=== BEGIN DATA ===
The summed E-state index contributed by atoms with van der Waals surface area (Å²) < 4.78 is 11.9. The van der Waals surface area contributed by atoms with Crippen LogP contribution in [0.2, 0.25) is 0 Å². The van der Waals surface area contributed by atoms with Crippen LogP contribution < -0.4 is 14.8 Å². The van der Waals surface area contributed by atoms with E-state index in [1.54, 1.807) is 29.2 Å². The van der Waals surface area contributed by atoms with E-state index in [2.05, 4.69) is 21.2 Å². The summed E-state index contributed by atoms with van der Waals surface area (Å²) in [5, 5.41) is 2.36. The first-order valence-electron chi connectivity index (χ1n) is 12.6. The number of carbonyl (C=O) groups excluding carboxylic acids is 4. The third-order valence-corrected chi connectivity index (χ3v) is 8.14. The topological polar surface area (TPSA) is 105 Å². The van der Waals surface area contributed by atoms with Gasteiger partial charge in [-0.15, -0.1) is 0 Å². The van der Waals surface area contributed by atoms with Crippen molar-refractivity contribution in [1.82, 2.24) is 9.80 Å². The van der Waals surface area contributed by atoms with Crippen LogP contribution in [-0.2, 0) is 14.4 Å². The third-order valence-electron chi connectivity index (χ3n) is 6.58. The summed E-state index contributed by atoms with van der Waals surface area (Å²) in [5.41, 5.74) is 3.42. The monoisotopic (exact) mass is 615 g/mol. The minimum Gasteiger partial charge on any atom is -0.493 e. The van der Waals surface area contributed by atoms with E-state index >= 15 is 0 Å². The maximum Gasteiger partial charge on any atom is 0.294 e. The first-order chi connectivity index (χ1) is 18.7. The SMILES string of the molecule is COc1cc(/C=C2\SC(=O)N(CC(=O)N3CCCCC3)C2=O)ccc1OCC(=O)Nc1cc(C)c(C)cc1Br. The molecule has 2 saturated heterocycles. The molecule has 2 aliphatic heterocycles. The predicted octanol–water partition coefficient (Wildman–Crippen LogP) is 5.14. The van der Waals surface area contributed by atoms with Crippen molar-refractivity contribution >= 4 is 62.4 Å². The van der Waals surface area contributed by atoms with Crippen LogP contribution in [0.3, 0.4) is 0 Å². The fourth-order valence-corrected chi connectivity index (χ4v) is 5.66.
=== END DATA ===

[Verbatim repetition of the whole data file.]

The summed E-state index contributed by atoms with van der Waals surface area (Å²) < 4.78 is 11.9. The van der Waals surface area contributed by atoms with Crippen LogP contribution in [0.2, 0.25) is 0 Å². The van der Waals surface area contributed by atoms with Crippen LogP contribution < -0.4 is 14.8 Å². The van der Waals surface area contributed by atoms with E-state index in [1.54, 1.807) is 29.2 Å². The van der Waals surface area contributed by atoms with E-state index in [2.05, 4.69) is 21.2 Å². The summed E-state index contributed by atoms with van der Waals surface area (Å²) in [5, 5.41) is 2.36. The first-order valence-electron chi connectivity index (χ1n) is 12.6. The number of carbonyl (C=O) groups excluding carboxylic acids is 4. The third-order valence-corrected chi connectivity index (χ3v) is 8.14. The topological polar surface area (TPSA) is 105 Å². The van der Waals surface area contributed by atoms with Gasteiger partial charge in [-0.15, -0.1) is 0 Å². The van der Waals surface area contributed by atoms with Crippen molar-refractivity contribution in [1.82, 2.24) is 9.80 Å². The van der Waals surface area contributed by atoms with Crippen LogP contribution in [-0.2, 0) is 14.4 Å². The third-order valence-electron chi connectivity index (χ3n) is 6.58. The summed E-state index contributed by atoms with van der Waals surface area (Å²) in [5.41, 5.74) is 3.42. The monoisotopic (exact) mass is 615 g/mol. The minimum Gasteiger partial charge on any atom is -0.493 e. The van der Waals surface area contributed by atoms with E-state index >= 15 is 0 Å². The maximum Gasteiger partial charge on any atom is 0.294 e. The first-order chi connectivity index (χ1) is 18.7. The SMILES string of the molecule is COc1cc(/C=C2\SC(=O)N(CC(=O)N3CCCCC3)C2=O)ccc1OCC(=O)Nc1cc(C)c(C)cc1Br. The molecule has 2 saturated heterocycles. The molecule has 2 aliphatic heterocycles. The predicted octanol–water partition coefficient (Wildman–Crippen LogP) is 5.14. The van der Waals surface area contributed by atoms with Crippen molar-refractivity contribution >= 4 is 62.4 Å². The van der Waals surface area contributed by atoms with Crippen LogP contribution in [0.3, 0.4) is 0 Å². The fourth-order valence-corrected chi connectivity index (χ4v) is 5.66.